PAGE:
Tension high as Hebron deal looms

The black of the slogans, spray-painted in crude Arabic by Jewish settlers on the Cordoba Arab girls' school, is still legible through the Palestinian whitewash. "Arabs out!" reads one. "Death to the Arabs!" another. "Baruch Goldstein - may he blot out your name!" a third.

Goldstein, an American-born settler, was beaten to death by angry worshippers nearly three years ago after massacring 29 Muslims at prayer in what the Arabs revere as the Ibrahim Mosque and the Jews as the tomb of their Patriarchs.

On the brink of an Israeli redeployment in Hebron, the last West Bank city under occupation, he remains a symbol for both communities - a heroic martyr to many of the 450 settlers, the ultimate oppressor to the 150,000 Palestinians.

Under an agreement expected to be sealed this week, Israel will hand over 85 per cent of Hebron to Yasser Arafat's Palestinian Authority. The Cordoba school, which draws its 205 pupils from all over the city, will remain within the Jewish enclave, under Israeli military rule, as will 15,000 Palestinian residents.

A red, white, black and green Palestinian flag flies defiantly from the window of the headmistress's office on a rocky hillside overlooking Beit Hadassah, the settler stronghold five minutes' walk from the disputed burial site of Abraham, the common ancestor of Arab and Jew. The headmistress, Firyal Abu Haykal, is emphatic: her school will not move.

"This school," she says, "belongs to the Palestinian Authority. It will continue to belong to the Palestinian Authority. The settlers curse our children, they beat them, they throw stones at them. But we have no choice but to stay."

But will the parents continue sending their daughters? "The authority has barred our pupils from transferring to other schools on the Palestinian side of town," Mrs Abu Haykal said. "They won't be accepted. I brought three of my own children here, aged 7, 13 and 14. All the parents I've talked to say they will make the same sacrifice."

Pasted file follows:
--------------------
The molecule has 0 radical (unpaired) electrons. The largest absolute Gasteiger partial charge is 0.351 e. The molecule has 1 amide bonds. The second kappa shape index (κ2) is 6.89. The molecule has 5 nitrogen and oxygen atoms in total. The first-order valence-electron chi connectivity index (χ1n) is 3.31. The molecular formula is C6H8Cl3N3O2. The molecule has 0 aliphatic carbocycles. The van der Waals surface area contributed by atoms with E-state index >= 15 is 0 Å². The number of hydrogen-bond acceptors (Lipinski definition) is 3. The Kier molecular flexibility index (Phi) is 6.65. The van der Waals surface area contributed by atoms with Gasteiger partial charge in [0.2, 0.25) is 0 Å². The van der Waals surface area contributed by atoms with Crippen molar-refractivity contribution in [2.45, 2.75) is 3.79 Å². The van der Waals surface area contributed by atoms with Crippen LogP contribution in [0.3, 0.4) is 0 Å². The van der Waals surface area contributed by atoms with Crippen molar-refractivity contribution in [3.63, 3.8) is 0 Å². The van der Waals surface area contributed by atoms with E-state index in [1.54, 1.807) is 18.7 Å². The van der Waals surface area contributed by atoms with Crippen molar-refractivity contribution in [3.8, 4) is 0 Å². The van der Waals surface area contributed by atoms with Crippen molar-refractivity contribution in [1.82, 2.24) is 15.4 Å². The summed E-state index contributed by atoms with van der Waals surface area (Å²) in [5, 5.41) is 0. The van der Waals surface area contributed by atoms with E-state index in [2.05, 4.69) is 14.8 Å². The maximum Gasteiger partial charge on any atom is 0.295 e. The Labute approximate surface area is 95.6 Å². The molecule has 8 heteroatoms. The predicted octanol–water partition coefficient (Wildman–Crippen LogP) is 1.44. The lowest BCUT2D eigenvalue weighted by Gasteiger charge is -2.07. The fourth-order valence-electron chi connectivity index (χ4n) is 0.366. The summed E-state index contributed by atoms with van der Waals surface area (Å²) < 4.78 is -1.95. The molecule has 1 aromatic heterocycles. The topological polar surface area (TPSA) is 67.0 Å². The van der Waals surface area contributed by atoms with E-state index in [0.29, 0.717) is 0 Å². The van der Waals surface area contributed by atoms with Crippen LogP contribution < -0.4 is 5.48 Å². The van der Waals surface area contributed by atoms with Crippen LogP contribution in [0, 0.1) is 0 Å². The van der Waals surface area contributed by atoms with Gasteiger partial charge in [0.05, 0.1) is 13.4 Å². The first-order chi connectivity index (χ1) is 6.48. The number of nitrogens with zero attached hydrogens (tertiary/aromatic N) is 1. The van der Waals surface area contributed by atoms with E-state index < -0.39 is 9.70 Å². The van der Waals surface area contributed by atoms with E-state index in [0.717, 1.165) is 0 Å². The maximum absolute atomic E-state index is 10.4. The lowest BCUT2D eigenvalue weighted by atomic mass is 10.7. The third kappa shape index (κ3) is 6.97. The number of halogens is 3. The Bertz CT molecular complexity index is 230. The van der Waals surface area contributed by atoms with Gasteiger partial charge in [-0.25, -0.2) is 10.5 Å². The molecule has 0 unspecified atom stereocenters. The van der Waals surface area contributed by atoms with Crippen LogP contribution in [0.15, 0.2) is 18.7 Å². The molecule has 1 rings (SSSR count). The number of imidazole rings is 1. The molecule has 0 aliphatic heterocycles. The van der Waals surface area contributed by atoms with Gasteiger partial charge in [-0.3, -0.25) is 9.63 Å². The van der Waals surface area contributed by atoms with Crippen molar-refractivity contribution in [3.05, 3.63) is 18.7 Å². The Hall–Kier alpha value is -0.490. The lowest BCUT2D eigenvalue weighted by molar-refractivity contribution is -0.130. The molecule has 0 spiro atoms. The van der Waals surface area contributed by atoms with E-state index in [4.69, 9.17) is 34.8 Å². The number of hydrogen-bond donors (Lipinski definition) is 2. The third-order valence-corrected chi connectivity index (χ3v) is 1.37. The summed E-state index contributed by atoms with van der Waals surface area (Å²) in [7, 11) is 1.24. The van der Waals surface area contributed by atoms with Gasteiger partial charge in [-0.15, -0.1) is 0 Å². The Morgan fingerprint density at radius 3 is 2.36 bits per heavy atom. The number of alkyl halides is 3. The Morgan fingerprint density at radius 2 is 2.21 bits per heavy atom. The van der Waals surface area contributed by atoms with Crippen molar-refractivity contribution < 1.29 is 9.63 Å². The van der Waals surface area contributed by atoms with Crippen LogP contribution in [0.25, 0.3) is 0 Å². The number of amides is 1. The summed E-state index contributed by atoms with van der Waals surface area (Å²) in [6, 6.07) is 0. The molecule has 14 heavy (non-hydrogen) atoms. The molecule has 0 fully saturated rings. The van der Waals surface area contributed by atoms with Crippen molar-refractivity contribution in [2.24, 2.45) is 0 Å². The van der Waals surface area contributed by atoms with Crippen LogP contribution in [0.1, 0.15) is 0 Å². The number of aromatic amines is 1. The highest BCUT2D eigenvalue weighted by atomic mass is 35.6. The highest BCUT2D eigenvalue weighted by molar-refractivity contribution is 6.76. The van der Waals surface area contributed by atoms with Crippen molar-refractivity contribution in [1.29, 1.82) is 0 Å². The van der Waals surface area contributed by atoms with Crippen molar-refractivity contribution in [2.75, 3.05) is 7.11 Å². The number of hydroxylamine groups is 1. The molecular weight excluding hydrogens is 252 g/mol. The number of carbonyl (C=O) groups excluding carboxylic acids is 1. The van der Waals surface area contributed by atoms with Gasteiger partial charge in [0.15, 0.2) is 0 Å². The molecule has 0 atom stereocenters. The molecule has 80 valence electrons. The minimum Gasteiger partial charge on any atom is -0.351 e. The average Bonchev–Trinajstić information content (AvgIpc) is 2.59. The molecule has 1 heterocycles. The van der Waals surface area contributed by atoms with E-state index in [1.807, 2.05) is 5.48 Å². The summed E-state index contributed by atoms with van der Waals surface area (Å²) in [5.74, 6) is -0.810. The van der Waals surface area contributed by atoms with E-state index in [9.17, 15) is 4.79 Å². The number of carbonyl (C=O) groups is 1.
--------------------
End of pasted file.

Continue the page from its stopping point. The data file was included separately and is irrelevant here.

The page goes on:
Like many of the Palestinians who are standing their ground among the settlers, Mrs Abu Haykal does not see, perhaps does not want to see, redeployment as the last word.

"I believe the final goal of the Oslo agreement is to end the occupation. Eventually, it will come to an end. We've waited 30 years. Why not wait another five?" Below the Cordoba school, Arab labourers are building an extra storey on a settler yeshiva seminary. In a nearby coffee shop, Yusuf Sharabati, a 70-year-old in a black and white chequered kefiyeh, says he is angry with them, but can't bring himself to interfere. "They have to live," he admitted, "and we have no work for them".

In the fruit and vegetable market between the yeshiva and the mosque, Arab traders are worried that they will soon have no customers. "Business is very bad already," said Muhammad Rajabi. "People are afraid to come to this area because of the police and the settlers. It will be worse after the redeployment. We shall have to move."

Up to 2,000 sympathisers came to reinforce the Hebron settlers over the Sabbath, but most of them had left yesterday. The city was frozen in uncertainty. Arab youths lobbed a couple of ineffective petrol bombs at Israeli checkpoints.

The Jews, like the Arabs, are still unconvinced that anything is going to change. "There isn't going to be a withdrawal," said Moshe Ben-Zimra, a settler leader.

Last night, the Israeli Defence Minister, Yitzhak Mordechai, met Mr Arafat in an attempt to resolve the problems before the New Year.

Start your day with The Independent, sign up for daily news emails
News
A poster by Durham Constabulary
news
Arts and Entertainment
books New York Times slammed over summer reading list
Sport
Cameron Jerome
footballCanaries beat Boro to gain promotion to the Premier League
Arts and Entertainment
Performers drink tea at the Glastonbury festival in 2010
music